As I roam the globe cooking and speaking, people often comment to me that one of the biggest challenges regarding eating healthfully is traveling. I recently wrote an article that was widely disseminated giving some valuable tips for eating on the go (Dr. Mike’s on the go tips). But for folks who travel often and for extended periods, like myself; I wanted to delve a little deeper and share a few more successful strategies.
Plan ahead: These days we’re gifted with the ability to be nearly omniscient, if not always correct, thanks to a little thing called the Internet. If you know where you are headed check out the location ahead of time. Communities of all shapes and sizes these days often have farmers’ markets, local shops and grocers who are in the business of supplying high-quality, often fresh and locally sourced, comestibles.
Checking in: Checking into your lodging also means more than showing up at the reception desk eyeballing the Otis Spunkmeyer cookies. If I’m going to be anywhere for a significant length of time, say more than a night or two, I look to many of the fine hotels that can provide you a kitchen and more than hobbit sized refrigeration. Of course the minibar can be a delightful bonus on its own accord, but that’s a topic for another day.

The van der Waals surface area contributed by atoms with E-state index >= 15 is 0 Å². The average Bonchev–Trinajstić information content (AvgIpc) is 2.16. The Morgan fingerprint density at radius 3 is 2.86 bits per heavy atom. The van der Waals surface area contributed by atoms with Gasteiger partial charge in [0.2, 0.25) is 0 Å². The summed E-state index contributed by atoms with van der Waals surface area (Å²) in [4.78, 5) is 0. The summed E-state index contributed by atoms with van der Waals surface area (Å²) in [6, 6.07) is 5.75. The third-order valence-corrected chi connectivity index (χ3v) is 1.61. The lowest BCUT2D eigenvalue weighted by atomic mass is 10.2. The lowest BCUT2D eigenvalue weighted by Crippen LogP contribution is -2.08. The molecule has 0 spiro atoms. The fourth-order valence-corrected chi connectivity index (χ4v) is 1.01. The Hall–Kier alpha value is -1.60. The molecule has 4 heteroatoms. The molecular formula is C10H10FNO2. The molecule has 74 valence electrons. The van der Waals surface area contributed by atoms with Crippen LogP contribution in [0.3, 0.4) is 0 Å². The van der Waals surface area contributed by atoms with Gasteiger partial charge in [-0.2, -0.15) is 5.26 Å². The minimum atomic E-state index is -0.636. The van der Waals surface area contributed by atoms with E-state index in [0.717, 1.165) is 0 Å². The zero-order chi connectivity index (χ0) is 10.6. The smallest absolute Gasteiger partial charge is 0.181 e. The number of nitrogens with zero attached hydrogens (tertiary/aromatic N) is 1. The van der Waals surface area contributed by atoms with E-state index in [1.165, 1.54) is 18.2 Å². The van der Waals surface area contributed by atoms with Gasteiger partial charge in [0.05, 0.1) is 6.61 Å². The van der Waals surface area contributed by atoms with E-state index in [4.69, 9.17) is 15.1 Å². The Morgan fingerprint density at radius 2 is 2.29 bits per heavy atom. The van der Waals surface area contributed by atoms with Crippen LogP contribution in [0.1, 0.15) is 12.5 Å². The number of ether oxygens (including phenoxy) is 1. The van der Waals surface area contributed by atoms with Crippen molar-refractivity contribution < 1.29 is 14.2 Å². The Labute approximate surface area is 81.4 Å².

Pack it in: Almost all of the lodgings that offer kitchens also supply serviceable pots, pans, plates, utensils, etc. However, as any chef worth his high-end smoked and seasoned finishing salts will tell you, you should always bring your chef’s knife. As I spoke about in my first book, Eating Well Living Better, if there is one implement in which you should invest; if there is one tool that you must have in the kitchen, it is a good chef’s knife. It is the samurai sword for the road warrior. To that, I would add a decent, durable cutting board. Neither of these takes up much room nor adds much weight to your checked bag. It does however, make a world of difference in your ability to perform gastronomic wizardry in the little gibbet that is your home away from home.
Cook it: As a picture is worth a thousand words, here are some examples to keep this diatribe at less than War and Peace length. Along with the basic utensils shown, the hotel room where the following dishes were prepared provided two electric burners. Also in addition to the utensils shown, I had packed my chef’s knife and travel cutting board as described previously. Each of these dishes range anywhere from 20 to 40 minutes total time; which included prep and cooking time. In other words, in the time it takes to dress, leave the hotel, get something to eat and return; you can enjoy a sumptuous, and healthful quality meal; in the privacy of your own room and even in your underwear if you so desire!
Some other dishes over the following days…
Your hotel room can be your cloister and the world-including your dinner options- can be your oyster….